India a leader in skills expansion of national curriculum, new study finds

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London:  India is a leader when it comes to expanding its national curriculum for education to include a broader range of new skills for young people, a new study of 20 countries around the world has found.

The Economist Group’s Economist Impact research arm used the Learning Ecosystems Framework, commissioned by Jacobs Foundation, to find that India is one of the best performing countries in matching ambitions for personalised learning with the time teachers get to spend with their students.

The research also found that 70 per cent of teachers surveyed in India feel they have adequate time to spend with each student, compared to an average of only 50 per cent across the 20 countries studied.

“We hope that this Learning Ecosystems Framework will help countries understand how well their learning ecosystems are performing and how they can be supported to further evolve,” said Fabio Segura and Simon Sommer, co-CEOs of the Jacobs Foundation.

“But this framework is only the first step in a long process. We are calling on governments to collect and share more data and evidence on how different environments contribute to students’ learning and wellbeing. Only then will we be able to ensure that all children can realize their full learning potential and thrive,” they said.

The framework found that there is an effort in India to expand curricula to include additional skills such as information and communication technology (ICT) and digital literacy, breadth of skills, global citizenship education and education for sustainable development. Amid renewed momentum to reimagine education after the COVID-19 pandemic impacted 1.6 billion learners around the world, the new research released this week said it aims to encourage policymakers to consider education beyond the classroom.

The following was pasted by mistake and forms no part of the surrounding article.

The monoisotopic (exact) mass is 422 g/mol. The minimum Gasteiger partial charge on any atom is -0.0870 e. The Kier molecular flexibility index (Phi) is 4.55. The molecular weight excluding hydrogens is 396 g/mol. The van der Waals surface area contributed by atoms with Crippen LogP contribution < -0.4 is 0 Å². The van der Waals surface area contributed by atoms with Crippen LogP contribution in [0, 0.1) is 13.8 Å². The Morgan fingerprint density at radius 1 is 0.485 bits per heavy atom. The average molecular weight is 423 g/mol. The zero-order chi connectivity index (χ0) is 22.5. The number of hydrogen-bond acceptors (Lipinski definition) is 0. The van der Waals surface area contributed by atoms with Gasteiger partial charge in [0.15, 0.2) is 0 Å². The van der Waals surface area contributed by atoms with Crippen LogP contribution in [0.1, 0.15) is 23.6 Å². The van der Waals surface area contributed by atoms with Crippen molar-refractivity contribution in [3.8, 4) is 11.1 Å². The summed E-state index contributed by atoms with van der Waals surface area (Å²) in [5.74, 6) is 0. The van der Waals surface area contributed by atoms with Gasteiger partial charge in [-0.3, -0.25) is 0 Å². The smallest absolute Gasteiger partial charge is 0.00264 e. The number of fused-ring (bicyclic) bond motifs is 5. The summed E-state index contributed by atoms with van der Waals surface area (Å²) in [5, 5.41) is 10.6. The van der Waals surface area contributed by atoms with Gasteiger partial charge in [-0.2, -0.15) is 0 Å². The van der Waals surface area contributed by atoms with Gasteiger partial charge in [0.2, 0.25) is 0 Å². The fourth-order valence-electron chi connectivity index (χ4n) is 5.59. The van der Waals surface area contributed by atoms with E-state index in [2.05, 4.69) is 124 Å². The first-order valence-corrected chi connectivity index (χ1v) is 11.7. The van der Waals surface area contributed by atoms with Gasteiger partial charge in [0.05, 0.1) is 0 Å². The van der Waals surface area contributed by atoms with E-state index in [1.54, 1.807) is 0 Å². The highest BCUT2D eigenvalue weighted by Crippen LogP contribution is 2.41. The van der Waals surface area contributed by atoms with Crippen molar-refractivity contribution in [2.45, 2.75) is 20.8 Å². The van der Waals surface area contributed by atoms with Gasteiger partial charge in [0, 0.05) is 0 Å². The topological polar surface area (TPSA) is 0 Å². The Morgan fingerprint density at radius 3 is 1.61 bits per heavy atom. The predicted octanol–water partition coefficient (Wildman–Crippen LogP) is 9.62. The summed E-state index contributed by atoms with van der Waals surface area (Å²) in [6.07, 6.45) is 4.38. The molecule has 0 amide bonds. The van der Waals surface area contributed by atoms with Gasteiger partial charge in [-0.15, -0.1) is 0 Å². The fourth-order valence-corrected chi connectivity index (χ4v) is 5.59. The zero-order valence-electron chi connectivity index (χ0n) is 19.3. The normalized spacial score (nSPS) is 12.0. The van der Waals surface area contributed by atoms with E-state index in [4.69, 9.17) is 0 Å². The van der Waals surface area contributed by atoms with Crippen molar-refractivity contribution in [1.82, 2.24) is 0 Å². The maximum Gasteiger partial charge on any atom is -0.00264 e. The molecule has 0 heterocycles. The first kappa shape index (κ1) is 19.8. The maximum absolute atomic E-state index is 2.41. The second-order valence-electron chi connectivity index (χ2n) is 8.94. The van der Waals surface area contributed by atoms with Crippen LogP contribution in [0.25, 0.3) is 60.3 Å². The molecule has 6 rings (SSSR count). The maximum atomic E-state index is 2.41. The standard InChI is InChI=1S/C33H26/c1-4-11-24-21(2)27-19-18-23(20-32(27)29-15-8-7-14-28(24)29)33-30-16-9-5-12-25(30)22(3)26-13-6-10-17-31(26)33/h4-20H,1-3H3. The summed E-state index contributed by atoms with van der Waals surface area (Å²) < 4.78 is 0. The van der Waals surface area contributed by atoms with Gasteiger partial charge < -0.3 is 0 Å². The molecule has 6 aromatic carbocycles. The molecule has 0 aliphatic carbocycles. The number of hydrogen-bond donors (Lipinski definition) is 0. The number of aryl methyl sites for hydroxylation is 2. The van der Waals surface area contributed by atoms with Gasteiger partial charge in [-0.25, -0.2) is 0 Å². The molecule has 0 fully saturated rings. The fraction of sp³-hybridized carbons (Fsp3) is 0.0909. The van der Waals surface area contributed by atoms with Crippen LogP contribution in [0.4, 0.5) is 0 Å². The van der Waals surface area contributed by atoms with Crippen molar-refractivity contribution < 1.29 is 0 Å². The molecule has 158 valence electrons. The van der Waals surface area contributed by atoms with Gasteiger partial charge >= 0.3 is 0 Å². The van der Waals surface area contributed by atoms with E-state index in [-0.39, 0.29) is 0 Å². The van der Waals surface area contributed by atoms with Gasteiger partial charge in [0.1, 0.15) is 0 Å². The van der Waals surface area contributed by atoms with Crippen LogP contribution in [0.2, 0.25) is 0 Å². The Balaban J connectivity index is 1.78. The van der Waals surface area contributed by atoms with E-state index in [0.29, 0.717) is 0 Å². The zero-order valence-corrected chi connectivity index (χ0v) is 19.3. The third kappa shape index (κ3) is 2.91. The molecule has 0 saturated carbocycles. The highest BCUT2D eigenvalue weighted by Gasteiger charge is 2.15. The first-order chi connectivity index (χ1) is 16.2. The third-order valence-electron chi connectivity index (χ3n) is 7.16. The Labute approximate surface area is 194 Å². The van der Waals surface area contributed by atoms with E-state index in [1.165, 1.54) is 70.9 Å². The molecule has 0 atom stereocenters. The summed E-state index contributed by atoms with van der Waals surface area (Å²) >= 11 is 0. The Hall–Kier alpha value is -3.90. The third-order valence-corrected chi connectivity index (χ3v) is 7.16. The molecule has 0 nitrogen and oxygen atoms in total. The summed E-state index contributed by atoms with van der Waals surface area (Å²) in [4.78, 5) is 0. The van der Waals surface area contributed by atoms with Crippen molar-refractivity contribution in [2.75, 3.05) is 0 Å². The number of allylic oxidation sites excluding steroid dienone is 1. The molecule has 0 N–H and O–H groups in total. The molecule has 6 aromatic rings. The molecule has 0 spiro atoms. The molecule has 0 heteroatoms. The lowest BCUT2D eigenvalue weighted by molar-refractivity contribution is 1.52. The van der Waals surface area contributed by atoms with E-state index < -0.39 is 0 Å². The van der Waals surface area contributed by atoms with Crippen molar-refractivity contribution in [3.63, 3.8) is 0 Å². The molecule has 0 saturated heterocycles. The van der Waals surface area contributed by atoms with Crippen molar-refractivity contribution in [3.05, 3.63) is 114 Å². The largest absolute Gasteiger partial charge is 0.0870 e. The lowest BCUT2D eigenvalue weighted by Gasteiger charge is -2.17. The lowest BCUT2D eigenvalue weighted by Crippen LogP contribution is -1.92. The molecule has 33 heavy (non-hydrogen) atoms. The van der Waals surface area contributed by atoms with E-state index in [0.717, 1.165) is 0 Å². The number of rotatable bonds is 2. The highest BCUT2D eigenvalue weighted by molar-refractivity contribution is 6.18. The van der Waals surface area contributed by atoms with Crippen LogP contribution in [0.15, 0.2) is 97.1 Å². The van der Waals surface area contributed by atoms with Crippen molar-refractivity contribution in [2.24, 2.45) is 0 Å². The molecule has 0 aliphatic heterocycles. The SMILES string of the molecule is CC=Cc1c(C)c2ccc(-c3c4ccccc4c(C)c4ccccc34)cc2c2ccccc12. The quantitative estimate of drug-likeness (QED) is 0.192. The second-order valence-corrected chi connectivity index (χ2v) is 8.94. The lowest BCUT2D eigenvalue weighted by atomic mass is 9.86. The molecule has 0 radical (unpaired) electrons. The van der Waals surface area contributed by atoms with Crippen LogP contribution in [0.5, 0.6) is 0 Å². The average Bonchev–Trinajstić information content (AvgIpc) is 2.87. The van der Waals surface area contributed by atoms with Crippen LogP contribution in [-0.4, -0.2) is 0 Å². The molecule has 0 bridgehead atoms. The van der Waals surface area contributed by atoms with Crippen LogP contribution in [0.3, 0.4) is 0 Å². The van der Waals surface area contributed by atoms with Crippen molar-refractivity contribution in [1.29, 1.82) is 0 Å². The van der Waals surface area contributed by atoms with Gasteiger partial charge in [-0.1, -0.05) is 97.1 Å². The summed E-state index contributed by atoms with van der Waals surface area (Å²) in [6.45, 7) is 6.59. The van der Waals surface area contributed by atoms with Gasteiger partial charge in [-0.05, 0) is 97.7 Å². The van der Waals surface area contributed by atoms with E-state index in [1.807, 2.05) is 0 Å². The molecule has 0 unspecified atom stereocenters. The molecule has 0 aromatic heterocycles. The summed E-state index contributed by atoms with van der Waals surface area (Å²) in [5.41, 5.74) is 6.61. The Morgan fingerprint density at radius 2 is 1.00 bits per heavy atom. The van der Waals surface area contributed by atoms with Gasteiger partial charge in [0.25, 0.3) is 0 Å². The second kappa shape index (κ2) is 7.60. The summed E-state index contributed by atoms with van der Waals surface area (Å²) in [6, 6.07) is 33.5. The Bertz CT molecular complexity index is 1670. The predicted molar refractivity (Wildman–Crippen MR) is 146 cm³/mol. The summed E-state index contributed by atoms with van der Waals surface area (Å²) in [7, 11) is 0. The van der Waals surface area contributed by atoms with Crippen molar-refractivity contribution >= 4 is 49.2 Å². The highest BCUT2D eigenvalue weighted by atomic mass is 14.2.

The Learning Ecosystems Framework is designed as a diagnostic tool for understanding the strengths of different environments – the school, the home, and the wider community – that together contribute to young people’s learning and wellbeing.

Consisting of almost 200 indicators and sub-indicators, identified based on interviews with over 20 experts, and a review of more than 70 sources of literature, it assesses the key factors that enable learning ecosystems to develop and thrive. It offers countries a way to measure how their own learning ecosystems are performing – and how to develop them further.

The framework was tested and applied to 20 diverse countries, including India, covering 50 per cent of the world’s children, based on a survey of 1,000 teachers and 1,000 young people (aged 18-20) and additional data and desk-based research.

The Learning Ecosystems Framework was developed by Economist Impact and commissioned by the Jacobs Foundation, active worldwide in promoting child and youth development and learning. Besides India, the research covers Argentina, Brazil, China, Colombia, Côte D’Ivoire, Egypt, Finland, Ghana, Indonesia, Kenya, New Zealand, Poland, Qatar, Singapore, South Africa, Spain, Switzerland, UK, and US.

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